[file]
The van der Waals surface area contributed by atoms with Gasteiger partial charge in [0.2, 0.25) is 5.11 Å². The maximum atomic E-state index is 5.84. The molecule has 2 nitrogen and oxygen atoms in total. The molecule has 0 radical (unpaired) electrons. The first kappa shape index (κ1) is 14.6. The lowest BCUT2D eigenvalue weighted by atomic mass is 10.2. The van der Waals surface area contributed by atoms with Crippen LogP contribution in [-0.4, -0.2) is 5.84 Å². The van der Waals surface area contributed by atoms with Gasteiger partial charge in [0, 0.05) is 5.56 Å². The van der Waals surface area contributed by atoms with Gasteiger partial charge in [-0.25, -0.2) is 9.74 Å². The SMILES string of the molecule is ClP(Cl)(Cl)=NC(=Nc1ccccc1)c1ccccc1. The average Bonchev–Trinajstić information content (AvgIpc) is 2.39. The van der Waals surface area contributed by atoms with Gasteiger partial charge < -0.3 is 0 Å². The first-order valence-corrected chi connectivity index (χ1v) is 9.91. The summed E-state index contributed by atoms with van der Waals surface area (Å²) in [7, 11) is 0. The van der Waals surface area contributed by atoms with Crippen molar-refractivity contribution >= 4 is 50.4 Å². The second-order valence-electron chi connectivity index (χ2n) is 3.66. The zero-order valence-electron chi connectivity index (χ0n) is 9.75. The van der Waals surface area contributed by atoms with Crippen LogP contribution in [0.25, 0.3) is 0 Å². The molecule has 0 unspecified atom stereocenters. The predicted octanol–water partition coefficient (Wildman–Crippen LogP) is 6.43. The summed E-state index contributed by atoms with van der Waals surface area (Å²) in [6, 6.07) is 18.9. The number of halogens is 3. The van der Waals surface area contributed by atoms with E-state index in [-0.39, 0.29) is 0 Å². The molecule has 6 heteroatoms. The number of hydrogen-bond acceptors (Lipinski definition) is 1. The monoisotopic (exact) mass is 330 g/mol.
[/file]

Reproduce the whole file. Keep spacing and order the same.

The van der Waals surface area contributed by atoms with Gasteiger partial charge in [0.2, 0.25) is 5.11 Å². The maximum atomic E-state index is 5.84. The molecule has 2 nitrogen and oxygen atoms in total. The molecule has 0 radical (unpaired) electrons. The first kappa shape index (κ1) is 14.6. The lowest BCUT2D eigenvalue weighted by atomic mass is 10.2. The van der Waals surface area contributed by atoms with Crippen LogP contribution in [-0.4, -0.2) is 5.84 Å². The van der Waals surface area contributed by atoms with Gasteiger partial charge in [0, 0.05) is 5.56 Å². The van der Waals surface area contributed by atoms with Gasteiger partial charge in [-0.25, -0.2) is 9.74 Å². The SMILES string of the molecule is ClP(Cl)(Cl)=NC(=Nc1ccccc1)c1ccccc1. The average Bonchev–Trinajstić information content (AvgIpc) is 2.39. The van der Waals surface area contributed by atoms with Gasteiger partial charge < -0.3 is 0 Å². The first-order valence-corrected chi connectivity index (χ1v) is 9.91. The summed E-state index contributed by atoms with van der Waals surface area (Å²) in [7, 11) is 0. The van der Waals surface area contributed by atoms with Crippen molar-refractivity contribution >= 4 is 50.4 Å². The second-order valence-electron chi connectivity index (χ2n) is 3.66. The zero-order valence-electron chi connectivity index (χ0n) is 9.75. The van der Waals surface area contributed by atoms with Crippen LogP contribution in [0.25, 0.3) is 0 Å². The molecule has 0 unspecified atom stereocenters. The predicted octanol–water partition coefficient (Wildman–Crippen LogP) is 6.43. The summed E-state index contributed by atoms with van der Waals surface area (Å²) in [6, 6.07) is 18.9. The number of halogens is 3. The van der Waals surface area contributed by atoms with E-state index in [-0.39, 0.29) is 0 Å². The molecule has 6 heteroatoms. The number of hydrogen-bond acceptors (Lipinski definition) is 1. The monoisotopic (exact) mass is 330 g/mol.